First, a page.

Despite admitting wrongdoing to Jimmie Johnson by penalizing him for failing tech inspection three times when he only failed twice, the fact remains that the call to overhaul NASCAR inspection penalties is getting louder. Although the issue was more of a communication error, there’s no glossing over the fact that the system of failing three times before being penalized is pointless and without solid reasoning.
“I still don’t understand why we have to worry about failing three times,” said Tony Stewart, winning car owner of the No. 4 of Kevin Harvick. “It’s like, you bring your car and bring it through tech, and you either pass or you don’t.”
“I don’t know why we screw around, jack around one, two, three times, and it’s ridiculous to me. It’s the only series in the world where you get to go through tech three times and you fail twice and they still let you go a third time. We got to figure it out and make it simpler and it shouldn’t be this difficult.
“Half the time you don’t even know what the penalty is supposed to be, and I don’t…I’m a car owner and I don’t know what the penalty is supposed to be. I don’t know how the fans can keep up with it either. If you start rolling cars through and they don’t pass and you send them to the back after one time I guarantee you a lot less cars fail tech the next week.”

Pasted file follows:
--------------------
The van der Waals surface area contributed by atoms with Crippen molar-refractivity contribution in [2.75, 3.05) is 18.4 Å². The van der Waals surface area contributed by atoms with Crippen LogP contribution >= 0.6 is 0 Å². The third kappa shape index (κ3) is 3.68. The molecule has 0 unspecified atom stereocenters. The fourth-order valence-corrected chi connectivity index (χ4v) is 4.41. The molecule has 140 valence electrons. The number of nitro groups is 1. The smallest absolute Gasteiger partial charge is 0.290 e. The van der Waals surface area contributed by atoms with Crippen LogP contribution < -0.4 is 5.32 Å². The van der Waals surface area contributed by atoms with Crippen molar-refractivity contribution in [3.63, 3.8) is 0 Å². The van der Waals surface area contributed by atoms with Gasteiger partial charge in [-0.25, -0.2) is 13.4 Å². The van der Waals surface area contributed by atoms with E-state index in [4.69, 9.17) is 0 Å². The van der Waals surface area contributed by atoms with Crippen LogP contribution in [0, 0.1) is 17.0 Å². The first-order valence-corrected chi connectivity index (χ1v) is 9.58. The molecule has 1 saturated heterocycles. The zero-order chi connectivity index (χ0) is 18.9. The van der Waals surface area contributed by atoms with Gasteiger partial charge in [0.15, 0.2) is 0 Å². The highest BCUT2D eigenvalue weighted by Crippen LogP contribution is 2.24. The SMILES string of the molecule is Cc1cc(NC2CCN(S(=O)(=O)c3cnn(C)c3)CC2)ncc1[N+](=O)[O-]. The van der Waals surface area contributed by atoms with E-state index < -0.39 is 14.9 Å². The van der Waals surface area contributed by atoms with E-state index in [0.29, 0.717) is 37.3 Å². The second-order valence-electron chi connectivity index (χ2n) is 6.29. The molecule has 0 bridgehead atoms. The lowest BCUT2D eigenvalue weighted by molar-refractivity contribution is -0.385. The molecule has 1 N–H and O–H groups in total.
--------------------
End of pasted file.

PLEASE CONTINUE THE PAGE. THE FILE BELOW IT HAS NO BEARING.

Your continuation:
Stewart’s words illustrate a common idea regarding the tech inspection process. Granted, the idea of giving cars three chances through tech inspection is meant to be lenient and easier on the drivers. However, a communication error would be easier and more avoidable if the process was limited to just one chance at tech inspection.
Allowing three passes at tech inspection allows a chance for communication to be needlessly tangled such as what happened with Johnson prior to the AAA Texas 500. It is true that the penalty didn’t harm Johnson too terribly; he had a disastrous qualifying effort by the 48 team’s standards (having won seven races at Texas), and the penalty barely moved him further down in the field. But the next time such an error happens it could happen to a Playoff driver in a cutoff event and it’s obvious NASCAR doesn’t want to have another 2013 Chase field fiasco.
Johnson finished 15th at the final running order despite having led briefly due to pit strategy.
“There was a breakdown of communication on how teams can communicate to the tower to dispute something, and it was really exposed today,” said Johnson.
It’s apparent that without the option to go through tech three times, such a “communication breakdown” wouldn’t have even happened.